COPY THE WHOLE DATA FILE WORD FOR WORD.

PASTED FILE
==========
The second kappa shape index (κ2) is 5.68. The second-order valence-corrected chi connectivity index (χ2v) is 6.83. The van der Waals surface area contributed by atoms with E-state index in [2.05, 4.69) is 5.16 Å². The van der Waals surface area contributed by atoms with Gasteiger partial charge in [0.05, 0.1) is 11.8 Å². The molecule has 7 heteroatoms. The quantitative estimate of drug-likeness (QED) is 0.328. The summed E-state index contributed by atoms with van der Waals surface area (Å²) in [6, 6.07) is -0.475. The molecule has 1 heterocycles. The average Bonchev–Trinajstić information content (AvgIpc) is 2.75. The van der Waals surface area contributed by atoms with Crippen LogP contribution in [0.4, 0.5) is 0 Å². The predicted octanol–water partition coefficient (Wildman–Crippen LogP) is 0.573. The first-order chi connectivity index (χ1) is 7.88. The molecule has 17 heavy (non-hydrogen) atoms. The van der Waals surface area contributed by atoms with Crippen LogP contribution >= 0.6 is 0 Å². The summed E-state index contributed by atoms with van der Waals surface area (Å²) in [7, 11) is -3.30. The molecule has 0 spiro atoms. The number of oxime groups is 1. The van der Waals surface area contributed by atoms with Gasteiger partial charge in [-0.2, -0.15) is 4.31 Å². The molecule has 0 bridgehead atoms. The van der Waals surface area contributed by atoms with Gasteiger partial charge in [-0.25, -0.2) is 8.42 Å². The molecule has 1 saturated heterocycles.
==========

The second kappa shape index (κ2) is 5.68. The second-order valence-corrected chi connectivity index (χ2v) is 6.83. The van der Waals surface area contributed by atoms with E-state index in [2.05, 4.69) is 5.16 Å². The van der Waals surface area contributed by atoms with Gasteiger partial charge in [0.05, 0.1) is 11.8 Å². The molecule has 7 heteroatoms. The quantitative estimate of drug-likeness (QED) is 0.328. The summed E-state index contributed by atoms with van der Waals surface area (Å²) in [6, 6.07) is -0.475. The molecule has 1 heterocycles. The average Bonchev–Trinajstić information content (AvgIpc) is 2.75. The van der Waals surface area contributed by atoms with Crippen LogP contribution in [0.4, 0.5) is 0 Å². The predicted octanol–water partition coefficient (Wildman–Crippen LogP) is 0.573. The first-order chi connectivity index (χ1) is 7.88. The molecule has 17 heavy (non-hydrogen) atoms. The van der Waals surface area contributed by atoms with Crippen LogP contribution >= 0.6 is 0 Å². The summed E-state index contributed by atoms with van der Waals surface area (Å²) in [7, 11) is -3.30. The molecule has 0 spiro atoms. The number of oxime groups is 1. The van der Waals surface area contributed by atoms with Gasteiger partial charge in [-0.2, -0.15) is 4.31 Å². The molecule has 0 bridgehead atoms. The van der Waals surface area contributed by atoms with Gasteiger partial charge in [-0.25, -0.2) is 8.42 Å². The molecule has 1 saturated heterocycles.